Video Premiere: Adam Holmes, “Platforms”

Adam Holmes headshot
Adam Holmes (photo by Emma O’Halloran)

Brooklyn-based percussionist and sound artist Adam Holmes is embarking on his first album as both the composer and performer, pivoting towards writing music as well as playing it. Embodying both of these roles has been liberating for him – it’s given him the ability to make music on his own terms.

The result is Compartmentsa 4-track record that will probe the sonic landscapes made possible by tiny, portable percussion instruments – from gongs to woodblocks and even flower pots. Out October 11, on Brooklyn-based, abstract sound-focused label slashsound recordsCompartments is centered on the idea that music can be built from very little, easy to make, and can change from performance to performance.  

I’m honored and excited to be giving the exclusive premiere of the video for the lead track on the album, “Platforms,” here on The Road to Sound. You can watch the video and read more about the piece below. 

“Platforms” is what Holmes describes as a “rhythmic drone.” The piece is simple: one sixteenth note in perpetuation for approximately 8 minutes, performed on three small, portable gongs that are laid horizontally like a platform. Holmes moves between the different gongs when he feels it’s right. That’s the rhythmic backbone, but what creates the reverberant drone is music software program MAX/MSP. 

For Holmes, working with MAX/MSP was an opportunity to dive into learning new technology. He pored through textbooks, and along with friend and collaborator Max Ardito, created a software system to work in conjunction with the gongs. Every 10 seconds, the system records the gongs, and then proceeds to cross fade the different sections together. What you hear on “Platforms” is this electronic process happening in real time. The goal is to “create a drone through rhythm;” the outcome is a mesmerizing pulse.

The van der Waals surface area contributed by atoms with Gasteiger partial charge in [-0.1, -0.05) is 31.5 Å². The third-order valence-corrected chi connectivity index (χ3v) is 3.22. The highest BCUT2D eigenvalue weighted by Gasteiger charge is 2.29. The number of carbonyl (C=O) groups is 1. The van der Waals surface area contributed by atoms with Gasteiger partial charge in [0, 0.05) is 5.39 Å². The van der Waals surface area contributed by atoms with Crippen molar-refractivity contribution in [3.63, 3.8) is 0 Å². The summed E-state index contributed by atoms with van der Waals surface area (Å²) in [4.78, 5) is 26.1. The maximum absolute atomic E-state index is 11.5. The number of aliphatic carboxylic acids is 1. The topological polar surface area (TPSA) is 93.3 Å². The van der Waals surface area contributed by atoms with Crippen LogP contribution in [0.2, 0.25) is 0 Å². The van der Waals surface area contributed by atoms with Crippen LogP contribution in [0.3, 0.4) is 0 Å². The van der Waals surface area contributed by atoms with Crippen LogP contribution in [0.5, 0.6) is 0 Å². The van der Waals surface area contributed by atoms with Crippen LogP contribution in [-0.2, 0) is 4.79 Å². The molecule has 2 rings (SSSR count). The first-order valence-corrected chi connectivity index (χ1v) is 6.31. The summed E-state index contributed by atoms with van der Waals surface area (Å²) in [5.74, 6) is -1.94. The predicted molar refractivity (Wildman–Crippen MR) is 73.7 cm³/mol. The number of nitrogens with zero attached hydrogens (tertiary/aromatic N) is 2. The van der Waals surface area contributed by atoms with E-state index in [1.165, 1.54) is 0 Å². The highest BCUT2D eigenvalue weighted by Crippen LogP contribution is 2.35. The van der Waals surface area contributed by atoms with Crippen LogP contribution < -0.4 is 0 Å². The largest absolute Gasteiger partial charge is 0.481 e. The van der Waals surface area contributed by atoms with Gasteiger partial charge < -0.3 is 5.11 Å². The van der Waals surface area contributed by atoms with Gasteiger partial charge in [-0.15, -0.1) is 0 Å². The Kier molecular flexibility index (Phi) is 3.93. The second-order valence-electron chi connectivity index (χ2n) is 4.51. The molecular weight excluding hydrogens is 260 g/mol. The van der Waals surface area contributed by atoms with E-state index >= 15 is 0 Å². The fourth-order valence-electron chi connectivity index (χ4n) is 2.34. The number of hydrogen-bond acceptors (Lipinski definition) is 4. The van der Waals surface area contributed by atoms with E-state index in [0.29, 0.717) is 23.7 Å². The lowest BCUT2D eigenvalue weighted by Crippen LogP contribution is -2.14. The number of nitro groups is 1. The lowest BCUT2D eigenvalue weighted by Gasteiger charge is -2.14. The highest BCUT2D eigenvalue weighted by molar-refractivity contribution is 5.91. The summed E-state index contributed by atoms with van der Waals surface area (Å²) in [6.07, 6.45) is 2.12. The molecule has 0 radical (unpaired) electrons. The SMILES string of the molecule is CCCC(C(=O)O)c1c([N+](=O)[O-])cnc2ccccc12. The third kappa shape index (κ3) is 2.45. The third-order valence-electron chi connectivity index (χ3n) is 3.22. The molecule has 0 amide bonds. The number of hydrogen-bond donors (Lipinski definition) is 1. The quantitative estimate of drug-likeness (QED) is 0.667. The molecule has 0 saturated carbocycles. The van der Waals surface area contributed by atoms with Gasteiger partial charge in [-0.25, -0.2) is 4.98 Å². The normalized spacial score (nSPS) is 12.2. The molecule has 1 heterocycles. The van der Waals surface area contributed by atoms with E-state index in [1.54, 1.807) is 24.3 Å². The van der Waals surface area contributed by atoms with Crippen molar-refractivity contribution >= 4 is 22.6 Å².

The software program can go on endlessly, and so can the repeating sixteenth note. But they don’t: Holmes chooses to end them at approximately 8 minutes. The idea of chance, particularly in giving the performer leeway to make musical decisions, is another running current of the album.

Of “Platforms,” Holmes says, “If someone asked me if the piece could be played on woodblocks, instead of gongs, even that’d be ok. It could be interesting.” The music he’s making on Compartments isn’t about virtuosity, nor is it about stagnation or convention. It’s about making music with what you have, when you can, and embracing the idea that a work can be different every time it’s played. 


Compartments is out October 11 on slashsound records and can be pre-ordered on Bandcamp. You can celebrate the album’s release on October 12 with a live performance from Adam Holmes at Freddy’s Bar and Backroom in Brooklyn – more information can be found here


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